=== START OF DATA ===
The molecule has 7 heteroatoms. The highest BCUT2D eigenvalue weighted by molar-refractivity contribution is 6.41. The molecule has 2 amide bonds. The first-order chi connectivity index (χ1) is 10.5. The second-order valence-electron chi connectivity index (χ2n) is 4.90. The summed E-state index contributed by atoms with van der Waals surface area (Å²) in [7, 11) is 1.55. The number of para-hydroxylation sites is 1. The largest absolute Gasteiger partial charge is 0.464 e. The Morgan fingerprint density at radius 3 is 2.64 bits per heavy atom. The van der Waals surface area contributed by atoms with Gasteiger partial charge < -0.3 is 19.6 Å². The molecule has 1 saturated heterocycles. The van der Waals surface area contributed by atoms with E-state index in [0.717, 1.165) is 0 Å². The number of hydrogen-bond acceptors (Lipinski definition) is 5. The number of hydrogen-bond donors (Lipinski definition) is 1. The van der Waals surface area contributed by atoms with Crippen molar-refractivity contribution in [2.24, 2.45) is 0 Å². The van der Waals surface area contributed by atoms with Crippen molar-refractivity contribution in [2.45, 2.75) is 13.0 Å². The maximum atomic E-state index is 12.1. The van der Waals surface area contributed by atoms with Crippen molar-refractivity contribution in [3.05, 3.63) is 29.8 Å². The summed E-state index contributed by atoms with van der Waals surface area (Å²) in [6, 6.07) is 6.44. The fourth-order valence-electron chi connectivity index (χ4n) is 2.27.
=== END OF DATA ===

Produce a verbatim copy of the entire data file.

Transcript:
The molecule has 7 heteroatoms. The highest BCUT2D eigenvalue weighted by molar-refractivity contribution is 6.41. The molecule has 2 amide bonds. The first-order chi connectivity index (χ1) is 10.5. The second-order valence-electron chi connectivity index (χ2n) is 4.90. The summed E-state index contributed by atoms with van der Waals surface area (Å²) in [7, 11) is 1.55. The number of para-hydroxylation sites is 1. The largest absolute Gasteiger partial charge is 0.464 e. The Morgan fingerprint density at radius 3 is 2.64 bits per heavy atom. The van der Waals surface area contributed by atoms with Gasteiger partial charge < -0.3 is 19.6 Å². The molecule has 1 saturated heterocycles. The van der Waals surface area contributed by atoms with E-state index in [0.717, 1.165) is 0 Å². The number of hydrogen-bond acceptors (Lipinski definition) is 5. The number of hydrogen-bond donors (Lipinski definition) is 1. The van der Waals surface area contributed by atoms with Crippen molar-refractivity contribution in [2.24, 2.45) is 0 Å². The van der Waals surface area contributed by atoms with Crippen molar-refractivity contribution in [2.45, 2.75) is 13.0 Å². The maximum atomic E-state index is 12.1. The van der Waals surface area contributed by atoms with Crippen molar-refractivity contribution in [3.05, 3.63) is 29.8 Å². The summed E-state index contributed by atoms with van der Waals surface area (Å²) in [6, 6.07) is 6.44. The fourth-order valence-electron chi connectivity index (χ4n) is 2.27.